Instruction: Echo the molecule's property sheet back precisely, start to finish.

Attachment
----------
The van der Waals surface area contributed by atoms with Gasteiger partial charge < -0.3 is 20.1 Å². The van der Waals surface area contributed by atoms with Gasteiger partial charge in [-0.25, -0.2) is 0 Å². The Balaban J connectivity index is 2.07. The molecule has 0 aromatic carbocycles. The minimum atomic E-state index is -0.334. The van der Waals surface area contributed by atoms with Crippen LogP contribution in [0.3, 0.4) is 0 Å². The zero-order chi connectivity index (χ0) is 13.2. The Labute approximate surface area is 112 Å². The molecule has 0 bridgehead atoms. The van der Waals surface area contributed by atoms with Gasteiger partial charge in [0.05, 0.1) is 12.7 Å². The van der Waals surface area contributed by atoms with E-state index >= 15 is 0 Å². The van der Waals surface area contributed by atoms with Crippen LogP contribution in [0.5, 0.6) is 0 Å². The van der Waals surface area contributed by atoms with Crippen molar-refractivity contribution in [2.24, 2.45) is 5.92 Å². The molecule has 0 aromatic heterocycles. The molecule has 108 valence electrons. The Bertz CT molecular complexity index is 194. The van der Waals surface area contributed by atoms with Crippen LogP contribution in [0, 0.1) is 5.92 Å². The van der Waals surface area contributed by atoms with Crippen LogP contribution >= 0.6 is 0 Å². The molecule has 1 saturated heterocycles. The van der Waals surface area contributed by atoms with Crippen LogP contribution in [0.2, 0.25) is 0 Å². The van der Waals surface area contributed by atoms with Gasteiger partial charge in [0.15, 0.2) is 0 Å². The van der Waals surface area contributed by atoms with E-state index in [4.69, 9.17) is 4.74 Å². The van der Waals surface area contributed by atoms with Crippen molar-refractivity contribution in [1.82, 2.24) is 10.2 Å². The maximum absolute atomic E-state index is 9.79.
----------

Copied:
The van der Waals surface area contributed by atoms with Gasteiger partial charge < -0.3 is 20.1 Å². The van der Waals surface area contributed by atoms with Gasteiger partial charge in [-0.25, -0.2) is 0 Å². The Balaban J connectivity index is 2.07. The molecule has 0 aromatic carbocycles. The minimum atomic E-state index is -0.334. The van der Waals surface area contributed by atoms with Crippen LogP contribution in [0.3, 0.4) is 0 Å². The zero-order chi connectivity index (χ0) is 13.2. The Labute approximate surface area is 112 Å². The molecule has 0 bridgehead atoms. The van der Waals surface area contributed by atoms with Gasteiger partial charge in [0.05, 0.1) is 12.7 Å². The van der Waals surface area contributed by atoms with E-state index >= 15 is 0 Å². The van der Waals surface area contributed by atoms with Crippen LogP contribution in [0.5, 0.6) is 0 Å². The van der Waals surface area contributed by atoms with Crippen molar-refractivity contribution in [2.24, 2.45) is 5.92 Å². The molecule has 0 aromatic heterocycles. The molecule has 108 valence electrons. The Bertz CT molecular complexity index is 194. The van der Waals surface area contributed by atoms with Crippen LogP contribution in [0, 0.1) is 5.92 Å². The van der Waals surface area contributed by atoms with Crippen LogP contribution >= 0.6 is 0 Å². The molecule has 1 saturated heterocycles. The van der Waals surface area contributed by atoms with Crippen LogP contribution in [0.2, 0.25) is 0 Å². The van der Waals surface area contributed by atoms with Gasteiger partial charge in [0.15, 0.2) is 0 Å². The van der Waals surface area contributed by atoms with E-state index in [4.69, 9.17) is 4.74 Å². The van der Waals surface area contributed by atoms with Crippen molar-refractivity contribution in [1.82, 2.24) is 10.2 Å². The maximum absolute atomic E-state index is 9.79.